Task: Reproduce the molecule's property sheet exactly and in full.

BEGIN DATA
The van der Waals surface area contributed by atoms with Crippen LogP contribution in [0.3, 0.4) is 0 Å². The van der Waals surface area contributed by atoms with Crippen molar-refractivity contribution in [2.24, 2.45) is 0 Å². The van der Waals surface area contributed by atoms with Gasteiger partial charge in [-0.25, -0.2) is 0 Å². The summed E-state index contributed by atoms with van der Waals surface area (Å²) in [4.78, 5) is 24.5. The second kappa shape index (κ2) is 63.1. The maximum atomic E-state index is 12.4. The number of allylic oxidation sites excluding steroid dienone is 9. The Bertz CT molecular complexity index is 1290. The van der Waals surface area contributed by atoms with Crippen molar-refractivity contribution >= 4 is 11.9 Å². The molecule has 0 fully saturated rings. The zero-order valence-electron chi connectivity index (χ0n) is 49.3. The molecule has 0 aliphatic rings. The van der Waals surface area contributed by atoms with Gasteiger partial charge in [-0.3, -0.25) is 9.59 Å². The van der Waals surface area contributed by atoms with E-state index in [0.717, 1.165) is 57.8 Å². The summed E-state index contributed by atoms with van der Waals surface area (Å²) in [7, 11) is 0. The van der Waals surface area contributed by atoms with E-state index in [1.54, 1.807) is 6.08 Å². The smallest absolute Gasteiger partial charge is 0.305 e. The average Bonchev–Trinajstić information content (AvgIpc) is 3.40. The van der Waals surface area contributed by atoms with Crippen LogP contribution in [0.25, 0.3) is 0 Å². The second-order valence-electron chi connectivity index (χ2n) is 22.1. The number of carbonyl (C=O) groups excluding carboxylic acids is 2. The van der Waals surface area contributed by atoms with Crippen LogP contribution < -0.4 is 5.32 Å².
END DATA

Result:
The van der Waals surface area contributed by atoms with Crippen LogP contribution in [0.3, 0.4) is 0 Å². The van der Waals surface area contributed by atoms with Crippen molar-refractivity contribution in [2.24, 2.45) is 0 Å². The van der Waals surface area contributed by atoms with Gasteiger partial charge in [-0.25, -0.2) is 0 Å². The summed E-state index contributed by atoms with van der Waals surface area (Å²) in [4.78, 5) is 24.5. The second kappa shape index (κ2) is 63.1. The maximum atomic E-state index is 12.4. The number of allylic oxidation sites excluding steroid dienone is 9. The Bertz CT molecular complexity index is 1290. The van der Waals surface area contributed by atoms with Crippen molar-refractivity contribution >= 4 is 11.9 Å². The molecule has 0 fully saturated rings. The zero-order valence-electron chi connectivity index (χ0n) is 49.3. The molecule has 0 aliphatic rings. The van der Waals surface area contributed by atoms with Gasteiger partial charge in [-0.3, -0.25) is 9.59 Å². The van der Waals surface area contributed by atoms with E-state index in [0.717, 1.165) is 57.8 Å². The summed E-state index contributed by atoms with van der Waals surface area (Å²) in [7, 11) is 0. The van der Waals surface area contributed by atoms with E-state index in [1.54, 1.807) is 6.08 Å². The smallest absolute Gasteiger partial charge is 0.305 e. The average Bonchev–Trinajstić information content (AvgIpc) is 3.40. The van der Waals surface area contributed by atoms with Crippen LogP contribution in [0.25, 0.3) is 0 Å². The second-order valence-electron chi connectivity index (χ2n) is 22.1. The number of carbonyl (C=O) groups excluding carboxylic acids is 2. The van der Waals surface area contributed by atoms with Crippen LogP contribution < -0.4 is 5.32 Å².